Clark made two nearly identical pen-and-ink drawings, with his sure and steady hand, of the Great—or Celilo—Falls of the Columbia. This one appears in the notebook believed to have been his journal No. 6, now known as Codex H, which contains his daily entries from October 11 through November 19, 1805, as well as a number of other important documents.1 This map begins on the flyleaf of the book and continues on page one. The page size is 7-7/8 by 4-7/8 inches.
Clark may have added the watercolor treatment during the ensuing winter at Fort Clatsop, or perhaps post-expedition, possibly with the expectation that it could serve as the basis for a hand-tinted engraving in the published version of the expedition's journals.
A short distance downriver are the Short and Long Narrows, which Clark also charted for possible use in Biddle's edition of the journals.
Clark's 1814 Map (Detail)
To see labels, point to the image.
From [Nicholas Biddle, editor,] History of an Expedition Under the Command of Captains Lewis and Clark, 2 vols. (Philadelphia: Bradford and Inskeep, 1814), Volume 2, facing p. 31. Original size, 4-1/8 by 7-1/8 inches.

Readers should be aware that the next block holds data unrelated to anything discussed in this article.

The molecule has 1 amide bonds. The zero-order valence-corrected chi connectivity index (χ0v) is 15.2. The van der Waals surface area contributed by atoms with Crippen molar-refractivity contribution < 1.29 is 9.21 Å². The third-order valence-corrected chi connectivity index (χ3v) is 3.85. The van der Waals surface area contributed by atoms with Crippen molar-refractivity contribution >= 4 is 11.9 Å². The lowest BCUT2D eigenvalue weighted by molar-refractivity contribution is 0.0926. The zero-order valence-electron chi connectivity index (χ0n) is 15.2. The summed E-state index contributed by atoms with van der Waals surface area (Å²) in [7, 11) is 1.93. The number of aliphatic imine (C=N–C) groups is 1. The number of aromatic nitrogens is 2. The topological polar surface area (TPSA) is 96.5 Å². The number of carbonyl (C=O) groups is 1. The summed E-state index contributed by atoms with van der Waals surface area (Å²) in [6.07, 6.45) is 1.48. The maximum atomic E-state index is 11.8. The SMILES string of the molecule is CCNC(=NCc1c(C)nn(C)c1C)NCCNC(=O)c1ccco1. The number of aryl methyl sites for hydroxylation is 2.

The text displayed above is from Biddle's edition, Volume 2, pp. 31-32. The summary statement quoted at the bottom of the map does not appear in the journals, but was perhaps dictated to Biddle by either Clark or George Shannon during their conversations with him in 1810.
The arrows on the map indicate the direction of the current. Those that point upriver indicate major eddies where the Indians would have caught the most salmon. No doubt there were many more smaller eddies as well.
Funded in part by a grant from the National Park Service's Challenge-Cost Share Program
- 1. For an inventory of the contents of Codex H, see Moulton, Journals, 2:558.